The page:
|Kalpana Chawla Quick Info|
|Height||5 ft 4 in|
|Date of Birth||March 17, 1962|
|Date of Death||February 1, 2003|
Kalpana Chawla was an Indian-born American astronaut and aerospace engineer who became the first woman of Indian origin to fly to space. In 1997, she flew on Space Shuttle Columbia as a mission specialist and primary robotic arm operator and then flew on the ill-fated STS-107 mission, the final flight of Columbia, in 2003. Chawla was one of the 7 crew members who lost their lives in the Space Shuttle Columbia disaster when the spacecraft disintegrated during its re-entry into the Earth’s atmosphere on February 1, 2003. Kalpana Chawla was posthumously awarded the Congressional Space Medal of Honor, the NASA Space Flight Medal, and the NASA Distinguished Service Medal.
She was born on March 17, 1962.
On February 1, 2003, Kalpana Chawla died aboard Space Shuttle Columbia over Texas, United States in the Space Shuttle Columbia disaster. She was 40 years old at that time.
Karnal, East Punjab state, India (later: Haryana, India)
Kalpana Chawla studied at Tagore Baal Niketan Senior Secondary School in Karnal. Then, she got enrolled at Punjab Engineering College and graduated with a Bachelor of Engineering degree in Aeronautical Engineering. She earned a Master of Science degree in Aerospace Engineering from the University of Texas at Arlington in Arlington, Texas in 1984.
After that, she obtained a second Master’s in 1986 and a Ph.D. in Aerospace Engineering in 1988 from the University of Colorado Boulder.
Astronaut, Aerospace Engineer
- Father – Banarasi Lal Chawla
- Mother – Sanjyothi Chawla
- Siblings – Sunita Chawla (Older Sister), Deepa Chawla (Older Sister), Sanjay Chawla (Older Brother)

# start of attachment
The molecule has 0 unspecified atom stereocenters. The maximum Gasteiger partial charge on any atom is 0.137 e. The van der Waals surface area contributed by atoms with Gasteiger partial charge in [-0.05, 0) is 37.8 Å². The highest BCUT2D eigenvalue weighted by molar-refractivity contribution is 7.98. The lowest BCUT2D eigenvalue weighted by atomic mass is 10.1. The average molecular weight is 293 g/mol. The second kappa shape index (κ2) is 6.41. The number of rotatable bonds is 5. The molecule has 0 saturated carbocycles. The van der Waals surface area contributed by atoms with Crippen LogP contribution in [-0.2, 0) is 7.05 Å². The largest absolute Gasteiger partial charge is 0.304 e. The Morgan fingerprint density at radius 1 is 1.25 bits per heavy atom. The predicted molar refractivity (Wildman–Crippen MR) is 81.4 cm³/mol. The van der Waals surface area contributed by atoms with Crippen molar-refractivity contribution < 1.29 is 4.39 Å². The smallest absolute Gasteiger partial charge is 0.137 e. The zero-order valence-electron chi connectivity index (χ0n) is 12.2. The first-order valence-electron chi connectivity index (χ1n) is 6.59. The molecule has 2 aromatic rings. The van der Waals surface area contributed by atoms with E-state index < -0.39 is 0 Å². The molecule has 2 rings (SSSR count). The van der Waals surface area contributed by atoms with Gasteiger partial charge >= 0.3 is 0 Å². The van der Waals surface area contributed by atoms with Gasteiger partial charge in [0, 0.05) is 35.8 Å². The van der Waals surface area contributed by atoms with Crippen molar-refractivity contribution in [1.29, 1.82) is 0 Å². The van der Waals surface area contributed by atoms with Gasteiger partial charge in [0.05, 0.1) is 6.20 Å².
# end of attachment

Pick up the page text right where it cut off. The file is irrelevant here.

- India (1962–1991)
- United States (1991–2003)
5 ft 4 in or 162.5 cm
56 kg or 123.5 lbs
Boyfriend / Spouse
Kalpana Chawla had dated –
- Jean-Pierre Harrison (1983-2003) – She was 21 years old when she got married to Jean-Pierre Harrison on December 2, 1983. They remained together until her death in 2003.
Race / Ethnicity
Kalpana Chawla Facts
- During her younger years, she used to go to local flying clubs and watch planes with her father.
- Kalpana Chawla shifted to the United States in 1982.
- She started working at NASA Ames Research Center in 1988. Her work included computational fluid dynamics (CFD) research on vertical and/or short take-off and landing (V/STOL) concepts.
- In 1990, she became a naturalized United States citizen.
- She applied for the NASA Astronaut Corps in April 1991 and joined the corps in March 1995. She was selected for her first flight in 1997.
- On November 19, 1997, Kalpana Chawla’s first space mission commenced and she was one of the 6 astronauts that flew the Space Shuttle Columbia flight STS-87.
- While traveling in the weightlessness of space, she said, “You are just your intelligence.”
- Chawla joined Overset Methods, Inc. as Vice President and Research Scientist in 1993. She specialized in the simulation of moving multiple body problems.
- She was selected for her 2nd flight as part of the 7-member crew of STS-107 in 2000. Eventually, she returned to space on January 16, 2003, on the STS-107 mission and the crew performed around 80 experiments studying Earth and space science, advanced technology development, and astronaut health and safety.
- Along with the other 6 crew members (commander Rick D. Husband, pilot William C. McCool, mission specialist David M. Brown, mission specialist Michael P. Anderson, mission specialist Laurel B. Clark, and payload specialist Ilan Ramon), she died in the Space Shuttle Columbia disaster when Columbia disintegrated over Texas during its re-entry into the Earth’s atmosphere.
- According to her wishes, her remains were cremated and scattered at Zion National Park in Utah.
- Kalpana Chawla was a Certified Flight Instructor who held ratings for airplanes, gliders, and Commercial Pilot licenses for single and multi-engine airplanes, seaplanes, and gliders.
Featured Image by United States National Aeronautics and Space Administration (NASA) / science.ksc.nasa.gov / Public Domain